Defendant's contention that the trial court erred in denying the motion for new trial is equally without merit. The ruling on a motion for a new trial is committed to the sound discretion of the trial judge and will be disturbed on appeal only when there is a clear showing of an abuse of that discretion. State v. Graham, 422 So.2d 123 (La.1982); State v. Spell, 399 So.2d 551 (La.1981); State v. Manning, 380 So.2d 54 (La.1980). No such showing has been made.

Assignments of error 1, 2, and 3 are without merit.

Assignment of Error Number 4

By this assignment, defendant contends that fines and restitution totaling $110,000 is excessive.

For each count, the defendant was sentenced to pay a fine of $2,500, in default of which he was to serve one year in the parish jail, and he was sentenced also to one year in the parish jail, suspended. For each count, the defendant was additionally placed on bench probation on the condition that he make restitution to the DHHR in the amount of $2,500. The record shows that the trial judge amply articulated his reasons for the sentence. La.C.Cr.P. art. 894.1. The scheme to defraud the medicaid program had been in practice for at least six years, at great cost to the state and program, all as evidenced by the great volume of prescription business involving medicaid recipients enjoyed by the defendant through those years. The evidence shows that upwards of 200 prescriptions per day were filled by the Baton Rouge store. The seriousness of the crime is that funds which would and could have benefited needy medicaid recipients were unlawfully diverted to defendant's own use. The sentence is well within the statutory limit and we find no abuse of the wide discretion granted to the trial judge in the imposition of sentences and probation. La. Const. Art. I, § 20; La.C.Cr.P. arts. 894, 895; State v. Parker, 423 So.2d 1121 (La.1982); State v. McDermitt, 406 So.2d 195 (La. 1981).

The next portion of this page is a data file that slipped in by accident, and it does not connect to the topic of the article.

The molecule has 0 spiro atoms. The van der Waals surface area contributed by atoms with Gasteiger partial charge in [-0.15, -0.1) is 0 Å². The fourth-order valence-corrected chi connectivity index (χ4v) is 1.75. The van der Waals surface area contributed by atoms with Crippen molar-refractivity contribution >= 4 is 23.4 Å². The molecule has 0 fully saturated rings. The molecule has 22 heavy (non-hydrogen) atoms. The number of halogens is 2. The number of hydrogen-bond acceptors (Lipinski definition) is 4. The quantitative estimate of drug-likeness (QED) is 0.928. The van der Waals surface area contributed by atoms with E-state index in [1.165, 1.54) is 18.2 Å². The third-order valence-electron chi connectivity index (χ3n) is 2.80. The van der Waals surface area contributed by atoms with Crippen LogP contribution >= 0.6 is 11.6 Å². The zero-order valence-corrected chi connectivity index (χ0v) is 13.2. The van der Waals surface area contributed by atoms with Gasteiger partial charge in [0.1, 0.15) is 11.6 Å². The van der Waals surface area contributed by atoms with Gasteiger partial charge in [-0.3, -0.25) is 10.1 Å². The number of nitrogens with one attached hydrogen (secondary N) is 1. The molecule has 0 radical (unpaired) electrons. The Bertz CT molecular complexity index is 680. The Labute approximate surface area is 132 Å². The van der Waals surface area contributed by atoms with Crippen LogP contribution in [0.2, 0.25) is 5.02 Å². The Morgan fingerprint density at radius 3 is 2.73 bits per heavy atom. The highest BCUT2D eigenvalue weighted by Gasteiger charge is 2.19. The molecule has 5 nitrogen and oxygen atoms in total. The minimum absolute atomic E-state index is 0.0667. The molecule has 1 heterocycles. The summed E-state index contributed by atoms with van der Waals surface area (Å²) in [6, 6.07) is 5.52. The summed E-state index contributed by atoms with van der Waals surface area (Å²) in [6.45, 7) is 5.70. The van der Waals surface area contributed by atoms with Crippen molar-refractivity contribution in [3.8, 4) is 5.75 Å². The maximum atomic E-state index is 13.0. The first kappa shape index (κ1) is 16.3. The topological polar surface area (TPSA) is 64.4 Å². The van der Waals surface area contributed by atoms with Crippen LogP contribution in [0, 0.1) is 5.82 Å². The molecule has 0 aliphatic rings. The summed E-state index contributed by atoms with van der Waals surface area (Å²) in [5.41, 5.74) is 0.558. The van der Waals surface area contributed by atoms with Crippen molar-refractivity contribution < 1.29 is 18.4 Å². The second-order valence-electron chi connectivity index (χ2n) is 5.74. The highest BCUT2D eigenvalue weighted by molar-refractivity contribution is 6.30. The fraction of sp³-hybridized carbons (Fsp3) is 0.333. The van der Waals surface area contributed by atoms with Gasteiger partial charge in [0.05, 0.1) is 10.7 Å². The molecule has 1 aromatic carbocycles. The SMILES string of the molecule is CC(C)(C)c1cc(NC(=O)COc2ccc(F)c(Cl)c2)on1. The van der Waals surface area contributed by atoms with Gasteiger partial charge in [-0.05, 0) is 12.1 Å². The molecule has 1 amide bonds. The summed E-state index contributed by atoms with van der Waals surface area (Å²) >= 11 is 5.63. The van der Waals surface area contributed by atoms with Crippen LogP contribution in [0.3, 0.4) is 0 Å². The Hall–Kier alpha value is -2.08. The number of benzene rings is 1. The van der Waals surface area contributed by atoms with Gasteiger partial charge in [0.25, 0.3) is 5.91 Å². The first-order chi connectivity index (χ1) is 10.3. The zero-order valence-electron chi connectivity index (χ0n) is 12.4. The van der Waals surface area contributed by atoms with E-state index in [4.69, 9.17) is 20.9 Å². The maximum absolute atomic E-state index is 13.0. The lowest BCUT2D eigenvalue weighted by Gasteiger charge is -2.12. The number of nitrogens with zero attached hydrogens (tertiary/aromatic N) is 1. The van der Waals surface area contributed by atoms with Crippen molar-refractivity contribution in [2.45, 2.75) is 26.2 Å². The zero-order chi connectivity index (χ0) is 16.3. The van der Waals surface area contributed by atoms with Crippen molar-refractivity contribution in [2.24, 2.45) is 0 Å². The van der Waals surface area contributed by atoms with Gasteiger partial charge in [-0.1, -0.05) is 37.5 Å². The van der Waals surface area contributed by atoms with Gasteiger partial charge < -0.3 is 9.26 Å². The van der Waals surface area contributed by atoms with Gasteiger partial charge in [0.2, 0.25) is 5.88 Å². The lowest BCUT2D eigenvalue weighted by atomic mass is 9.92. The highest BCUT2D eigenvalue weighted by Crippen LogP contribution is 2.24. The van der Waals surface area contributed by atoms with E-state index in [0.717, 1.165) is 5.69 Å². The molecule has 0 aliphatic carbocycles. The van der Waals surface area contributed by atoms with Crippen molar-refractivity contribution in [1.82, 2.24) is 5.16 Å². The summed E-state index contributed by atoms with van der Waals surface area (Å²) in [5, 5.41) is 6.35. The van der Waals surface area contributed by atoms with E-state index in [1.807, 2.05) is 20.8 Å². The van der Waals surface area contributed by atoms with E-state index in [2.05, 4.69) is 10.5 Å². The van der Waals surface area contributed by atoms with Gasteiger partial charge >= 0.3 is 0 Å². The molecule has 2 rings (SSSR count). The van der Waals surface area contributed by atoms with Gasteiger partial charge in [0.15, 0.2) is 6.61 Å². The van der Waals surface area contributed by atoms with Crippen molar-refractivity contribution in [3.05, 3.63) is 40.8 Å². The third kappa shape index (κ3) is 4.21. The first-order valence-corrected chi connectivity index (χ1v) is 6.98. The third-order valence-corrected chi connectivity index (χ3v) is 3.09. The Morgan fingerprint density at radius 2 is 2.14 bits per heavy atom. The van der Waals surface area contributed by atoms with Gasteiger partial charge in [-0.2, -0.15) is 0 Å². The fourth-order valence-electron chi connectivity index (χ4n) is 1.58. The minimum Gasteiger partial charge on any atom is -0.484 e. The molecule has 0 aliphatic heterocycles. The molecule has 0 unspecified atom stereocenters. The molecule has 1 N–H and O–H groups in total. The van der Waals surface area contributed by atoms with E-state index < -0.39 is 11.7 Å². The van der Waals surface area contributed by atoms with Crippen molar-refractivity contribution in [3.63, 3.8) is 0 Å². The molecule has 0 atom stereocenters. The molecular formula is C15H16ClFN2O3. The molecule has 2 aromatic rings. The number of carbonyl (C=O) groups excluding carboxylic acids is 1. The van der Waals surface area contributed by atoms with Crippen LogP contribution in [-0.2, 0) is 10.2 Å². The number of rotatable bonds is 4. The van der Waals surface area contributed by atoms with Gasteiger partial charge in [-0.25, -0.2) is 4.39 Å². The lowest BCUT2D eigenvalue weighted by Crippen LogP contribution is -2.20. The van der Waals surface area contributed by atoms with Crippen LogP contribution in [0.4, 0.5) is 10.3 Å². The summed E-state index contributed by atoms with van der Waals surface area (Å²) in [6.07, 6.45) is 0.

For the reasons assigned, the conviction and sentence rendered by the trial court are affirmed.


WATSON, J., concurs and assigns reasons.

LEMMON, J., concurs. Defendant cannot contend that the condition of probation requires restitution for uncharged crimes [State v. Labure, 427 So.2d 855 (La.1983)] because defendant entered into a separate agreement with DHHR that the $55,000 restitution (upon affirmation of conviction) would discharge any civil liability.